Date of this Version
UReCA: The NCHC Journal of Undergraduate Research and Creative Activity: http://www.nchc-ureca.com/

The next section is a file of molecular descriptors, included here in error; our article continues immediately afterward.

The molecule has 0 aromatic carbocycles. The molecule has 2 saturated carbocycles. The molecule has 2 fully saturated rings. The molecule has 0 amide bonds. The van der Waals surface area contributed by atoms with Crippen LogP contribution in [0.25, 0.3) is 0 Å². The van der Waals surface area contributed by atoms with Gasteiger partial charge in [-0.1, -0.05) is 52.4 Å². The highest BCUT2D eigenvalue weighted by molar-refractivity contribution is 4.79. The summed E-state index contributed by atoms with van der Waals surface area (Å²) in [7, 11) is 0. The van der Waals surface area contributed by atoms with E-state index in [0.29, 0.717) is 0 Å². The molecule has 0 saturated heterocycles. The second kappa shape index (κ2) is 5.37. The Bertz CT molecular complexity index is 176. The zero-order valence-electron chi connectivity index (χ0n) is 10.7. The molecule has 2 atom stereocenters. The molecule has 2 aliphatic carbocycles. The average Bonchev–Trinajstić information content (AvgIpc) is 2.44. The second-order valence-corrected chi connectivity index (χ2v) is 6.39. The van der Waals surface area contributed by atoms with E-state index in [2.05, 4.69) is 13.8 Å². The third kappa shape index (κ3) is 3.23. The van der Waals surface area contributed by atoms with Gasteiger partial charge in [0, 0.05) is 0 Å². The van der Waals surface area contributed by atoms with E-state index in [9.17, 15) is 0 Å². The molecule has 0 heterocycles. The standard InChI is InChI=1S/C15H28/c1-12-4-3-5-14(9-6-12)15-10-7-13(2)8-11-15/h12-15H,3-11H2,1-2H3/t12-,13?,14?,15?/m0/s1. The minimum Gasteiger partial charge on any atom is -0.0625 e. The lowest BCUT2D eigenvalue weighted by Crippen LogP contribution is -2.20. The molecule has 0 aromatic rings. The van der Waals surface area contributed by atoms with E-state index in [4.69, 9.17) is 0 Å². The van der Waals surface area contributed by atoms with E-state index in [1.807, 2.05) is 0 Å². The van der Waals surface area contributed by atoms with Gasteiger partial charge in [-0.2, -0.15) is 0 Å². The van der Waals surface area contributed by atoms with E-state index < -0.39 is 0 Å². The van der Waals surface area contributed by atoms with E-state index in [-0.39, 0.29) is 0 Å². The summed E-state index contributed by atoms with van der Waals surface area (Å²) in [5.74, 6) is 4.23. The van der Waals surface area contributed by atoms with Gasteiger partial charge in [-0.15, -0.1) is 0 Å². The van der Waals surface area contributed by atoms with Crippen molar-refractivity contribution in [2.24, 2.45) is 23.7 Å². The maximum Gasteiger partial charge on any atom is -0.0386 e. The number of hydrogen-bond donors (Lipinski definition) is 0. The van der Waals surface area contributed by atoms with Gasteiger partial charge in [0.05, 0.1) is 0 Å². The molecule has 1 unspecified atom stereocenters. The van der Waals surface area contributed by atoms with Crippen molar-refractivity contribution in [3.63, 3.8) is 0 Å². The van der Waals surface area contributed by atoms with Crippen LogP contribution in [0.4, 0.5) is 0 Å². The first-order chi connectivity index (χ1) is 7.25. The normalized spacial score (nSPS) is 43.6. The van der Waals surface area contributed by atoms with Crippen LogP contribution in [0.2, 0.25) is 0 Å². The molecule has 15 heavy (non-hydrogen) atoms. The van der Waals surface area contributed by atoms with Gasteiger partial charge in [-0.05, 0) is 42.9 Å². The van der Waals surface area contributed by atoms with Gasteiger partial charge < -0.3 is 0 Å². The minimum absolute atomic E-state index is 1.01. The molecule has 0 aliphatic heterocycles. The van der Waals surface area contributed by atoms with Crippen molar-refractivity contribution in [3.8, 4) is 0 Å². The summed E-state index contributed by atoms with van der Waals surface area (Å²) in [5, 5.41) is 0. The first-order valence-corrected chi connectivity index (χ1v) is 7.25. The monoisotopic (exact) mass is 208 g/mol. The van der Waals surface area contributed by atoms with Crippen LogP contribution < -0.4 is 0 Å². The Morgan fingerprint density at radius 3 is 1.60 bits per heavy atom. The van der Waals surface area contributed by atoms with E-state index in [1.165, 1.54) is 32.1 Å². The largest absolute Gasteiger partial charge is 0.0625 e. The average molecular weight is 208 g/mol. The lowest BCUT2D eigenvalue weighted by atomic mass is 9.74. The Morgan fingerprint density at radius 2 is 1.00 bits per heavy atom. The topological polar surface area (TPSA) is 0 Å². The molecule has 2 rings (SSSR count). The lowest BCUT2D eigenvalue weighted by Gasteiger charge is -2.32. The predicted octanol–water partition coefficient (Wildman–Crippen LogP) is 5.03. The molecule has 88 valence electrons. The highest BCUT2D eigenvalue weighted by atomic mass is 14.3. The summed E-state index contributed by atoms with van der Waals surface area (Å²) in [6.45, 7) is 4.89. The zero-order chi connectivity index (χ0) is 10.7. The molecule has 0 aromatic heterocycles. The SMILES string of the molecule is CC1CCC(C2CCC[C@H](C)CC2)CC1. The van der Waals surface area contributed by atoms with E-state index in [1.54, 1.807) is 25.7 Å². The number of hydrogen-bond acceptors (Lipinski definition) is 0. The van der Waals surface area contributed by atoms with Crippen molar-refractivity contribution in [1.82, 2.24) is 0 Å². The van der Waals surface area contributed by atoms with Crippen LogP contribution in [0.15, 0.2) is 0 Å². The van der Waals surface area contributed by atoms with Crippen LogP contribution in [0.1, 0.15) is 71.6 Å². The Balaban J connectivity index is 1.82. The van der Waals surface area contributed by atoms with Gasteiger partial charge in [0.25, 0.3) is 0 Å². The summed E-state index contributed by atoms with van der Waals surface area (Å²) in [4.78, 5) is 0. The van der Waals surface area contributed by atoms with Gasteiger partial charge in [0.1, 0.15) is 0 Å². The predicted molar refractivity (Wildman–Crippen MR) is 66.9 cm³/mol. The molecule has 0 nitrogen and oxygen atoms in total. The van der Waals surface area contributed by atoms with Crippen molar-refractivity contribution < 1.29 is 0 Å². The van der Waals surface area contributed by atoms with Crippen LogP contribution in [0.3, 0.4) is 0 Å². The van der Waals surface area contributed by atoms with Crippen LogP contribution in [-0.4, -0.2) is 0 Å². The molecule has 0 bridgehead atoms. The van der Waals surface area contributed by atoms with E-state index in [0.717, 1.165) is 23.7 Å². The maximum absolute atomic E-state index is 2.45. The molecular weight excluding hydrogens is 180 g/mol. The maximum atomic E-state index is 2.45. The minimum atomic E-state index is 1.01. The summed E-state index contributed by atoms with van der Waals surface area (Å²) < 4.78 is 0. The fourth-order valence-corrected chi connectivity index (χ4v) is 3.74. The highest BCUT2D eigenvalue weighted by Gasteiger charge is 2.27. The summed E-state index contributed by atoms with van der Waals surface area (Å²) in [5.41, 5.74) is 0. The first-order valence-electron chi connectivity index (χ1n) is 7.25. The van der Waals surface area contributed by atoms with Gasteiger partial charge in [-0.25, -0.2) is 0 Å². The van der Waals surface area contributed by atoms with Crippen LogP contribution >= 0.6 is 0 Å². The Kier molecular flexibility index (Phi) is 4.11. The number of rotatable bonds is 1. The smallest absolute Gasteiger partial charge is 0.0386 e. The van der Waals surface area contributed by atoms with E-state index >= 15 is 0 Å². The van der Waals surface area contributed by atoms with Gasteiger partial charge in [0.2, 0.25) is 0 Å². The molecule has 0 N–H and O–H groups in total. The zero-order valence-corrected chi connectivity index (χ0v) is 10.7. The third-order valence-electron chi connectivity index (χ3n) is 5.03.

Artistic disciplines burgeoned in Scotland during the eighteenth century. As fields such as sculpture, painting, literature, and music thrived, so did philosophy. Responding to the advancements of the fine arts, philosophers such as Hume, Reid, and Hutcheson began to write about the philosophy of art—aesthetics. Though they addressed a variety of themes in their writings, aesthetic theory can generally be characterized by three main questions: does beauty originate internally (person) or externally (object), are there universal traits that create beauty, and lastly, what is the role of the critique (expert) in recognizing and interpreting beauty? Three hundred years later, academic fields have progressed to apply empirical methods (keeping with the hopes of Scottish empiricists) to the questions of enlightenment philosophers. The rising field of neuroaesthetics applies the methodologies of neuroscience and psychology to the philosophical questions raised by Scottish thinkers and their contemporaries.